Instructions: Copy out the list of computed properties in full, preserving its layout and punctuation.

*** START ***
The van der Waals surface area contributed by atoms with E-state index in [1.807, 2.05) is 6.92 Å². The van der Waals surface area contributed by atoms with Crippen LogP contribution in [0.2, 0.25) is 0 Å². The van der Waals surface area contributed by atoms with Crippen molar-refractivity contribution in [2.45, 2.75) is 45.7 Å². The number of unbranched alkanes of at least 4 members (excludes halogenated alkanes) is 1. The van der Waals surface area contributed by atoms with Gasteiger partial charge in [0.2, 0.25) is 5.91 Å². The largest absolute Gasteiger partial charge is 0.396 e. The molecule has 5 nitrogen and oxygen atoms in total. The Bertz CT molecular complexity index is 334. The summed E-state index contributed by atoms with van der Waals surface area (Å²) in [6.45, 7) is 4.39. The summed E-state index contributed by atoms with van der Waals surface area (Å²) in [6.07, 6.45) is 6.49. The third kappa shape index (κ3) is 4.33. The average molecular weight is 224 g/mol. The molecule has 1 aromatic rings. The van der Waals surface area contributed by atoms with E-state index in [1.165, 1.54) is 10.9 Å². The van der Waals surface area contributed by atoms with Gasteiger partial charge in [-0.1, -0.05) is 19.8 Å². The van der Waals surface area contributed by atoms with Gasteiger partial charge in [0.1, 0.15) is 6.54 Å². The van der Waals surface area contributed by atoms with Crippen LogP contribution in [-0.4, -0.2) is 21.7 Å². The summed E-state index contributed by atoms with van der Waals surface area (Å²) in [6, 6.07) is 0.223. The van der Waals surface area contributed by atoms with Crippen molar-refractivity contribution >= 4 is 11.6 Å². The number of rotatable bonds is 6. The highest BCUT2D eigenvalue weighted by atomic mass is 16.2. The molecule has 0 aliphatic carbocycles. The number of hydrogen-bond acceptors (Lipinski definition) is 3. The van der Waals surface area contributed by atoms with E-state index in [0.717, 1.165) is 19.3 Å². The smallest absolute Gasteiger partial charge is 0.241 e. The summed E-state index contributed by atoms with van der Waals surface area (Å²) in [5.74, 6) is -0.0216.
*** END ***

The van der Waals surface area contributed by atoms with E-state index in [1.807, 2.05) is 6.92 Å². The van der Waals surface area contributed by atoms with Crippen LogP contribution in [0.2, 0.25) is 0 Å². The van der Waals surface area contributed by atoms with Crippen molar-refractivity contribution in [2.45, 2.75) is 45.7 Å². The number of unbranched alkanes of at least 4 members (excludes halogenated alkanes) is 1. The van der Waals surface area contributed by atoms with Gasteiger partial charge in [0.2, 0.25) is 5.91 Å². The largest absolute Gasteiger partial charge is 0.396 e. The molecule has 5 nitrogen and oxygen atoms in total. The Bertz CT molecular complexity index is 334. The summed E-state index contributed by atoms with van der Waals surface area (Å²) in [6.45, 7) is 4.39. The summed E-state index contributed by atoms with van der Waals surface area (Å²) in [6.07, 6.45) is 6.49. The third kappa shape index (κ3) is 4.33. The average molecular weight is 224 g/mol. The molecule has 1 aromatic rings. The van der Waals surface area contributed by atoms with E-state index in [1.165, 1.54) is 10.9 Å². The van der Waals surface area contributed by atoms with Gasteiger partial charge in [-0.1, -0.05) is 19.8 Å². The van der Waals surface area contributed by atoms with Gasteiger partial charge in [0.1, 0.15) is 6.54 Å². The van der Waals surface area contributed by atoms with Crippen LogP contribution in [-0.4, -0.2) is 21.7 Å². The summed E-state index contributed by atoms with van der Waals surface area (Å²) in [6, 6.07) is 0.223. The van der Waals surface area contributed by atoms with Crippen molar-refractivity contribution >= 4 is 11.6 Å². The number of rotatable bonds is 6. The highest BCUT2D eigenvalue weighted by atomic mass is 16.2. The molecule has 0 aliphatic carbocycles. The number of hydrogen-bond acceptors (Lipinski definition) is 3. The van der Waals surface area contributed by atoms with E-state index in [0.717, 1.165) is 19.3 Å². The smallest absolute Gasteiger partial charge is 0.241 e. The summed E-state index contributed by atoms with van der Waals surface area (Å²) in [5.74, 6) is -0.0216.